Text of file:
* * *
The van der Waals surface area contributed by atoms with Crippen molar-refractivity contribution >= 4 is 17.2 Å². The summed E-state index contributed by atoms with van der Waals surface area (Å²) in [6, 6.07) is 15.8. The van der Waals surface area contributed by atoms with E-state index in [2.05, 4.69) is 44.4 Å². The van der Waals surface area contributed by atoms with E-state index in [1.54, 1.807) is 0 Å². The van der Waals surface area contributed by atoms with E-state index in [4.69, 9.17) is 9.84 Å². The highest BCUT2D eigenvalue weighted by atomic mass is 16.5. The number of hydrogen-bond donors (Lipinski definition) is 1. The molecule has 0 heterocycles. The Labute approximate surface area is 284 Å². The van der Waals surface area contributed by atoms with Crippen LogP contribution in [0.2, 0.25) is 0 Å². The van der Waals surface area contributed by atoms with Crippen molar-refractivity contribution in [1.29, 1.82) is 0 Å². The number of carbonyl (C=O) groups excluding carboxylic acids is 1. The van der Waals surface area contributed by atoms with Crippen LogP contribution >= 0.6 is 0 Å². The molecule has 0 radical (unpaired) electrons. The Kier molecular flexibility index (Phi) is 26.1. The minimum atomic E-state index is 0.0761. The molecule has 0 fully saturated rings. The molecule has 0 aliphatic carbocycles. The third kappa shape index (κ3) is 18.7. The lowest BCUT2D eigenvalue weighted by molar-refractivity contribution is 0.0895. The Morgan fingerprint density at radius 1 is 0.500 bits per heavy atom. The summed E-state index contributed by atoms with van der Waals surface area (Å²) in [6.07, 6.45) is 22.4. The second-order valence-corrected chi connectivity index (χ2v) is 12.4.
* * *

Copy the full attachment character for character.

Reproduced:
The van der Waals surface area contributed by atoms with Crippen molar-refractivity contribution >= 4 is 17.2 Å². The summed E-state index contributed by atoms with van der Waals surface area (Å²) in [6, 6.07) is 15.8. The van der Waals surface area contributed by atoms with E-state index in [2.05, 4.69) is 44.4 Å². The van der Waals surface area contributed by atoms with E-state index in [1.54, 1.807) is 0 Å². The van der Waals surface area contributed by atoms with E-state index in [4.69, 9.17) is 9.84 Å². The highest BCUT2D eigenvalue weighted by atomic mass is 16.5. The number of hydrogen-bond donors (Lipinski definition) is 1. The molecule has 0 heterocycles. The Labute approximate surface area is 284 Å². The van der Waals surface area contributed by atoms with Crippen LogP contribution in [0.2, 0.25) is 0 Å². The van der Waals surface area contributed by atoms with Crippen molar-refractivity contribution in [1.29, 1.82) is 0 Å². The number of carbonyl (C=O) groups excluding carboxylic acids is 1. The van der Waals surface area contributed by atoms with Crippen LogP contribution >= 0.6 is 0 Å². The molecule has 0 radical (unpaired) electrons. The Kier molecular flexibility index (Phi) is 26.1. The minimum atomic E-state index is 0.0761. The molecule has 0 fully saturated rings. The molecule has 0 aliphatic carbocycles. The third kappa shape index (κ3) is 18.7. The lowest BCUT2D eigenvalue weighted by molar-refractivity contribution is 0.0895. The Morgan fingerprint density at radius 1 is 0.500 bits per heavy atom. The summed E-state index contributed by atoms with van der Waals surface area (Å²) in [6.07, 6.45) is 22.4. The second-order valence-corrected chi connectivity index (χ2v) is 12.4.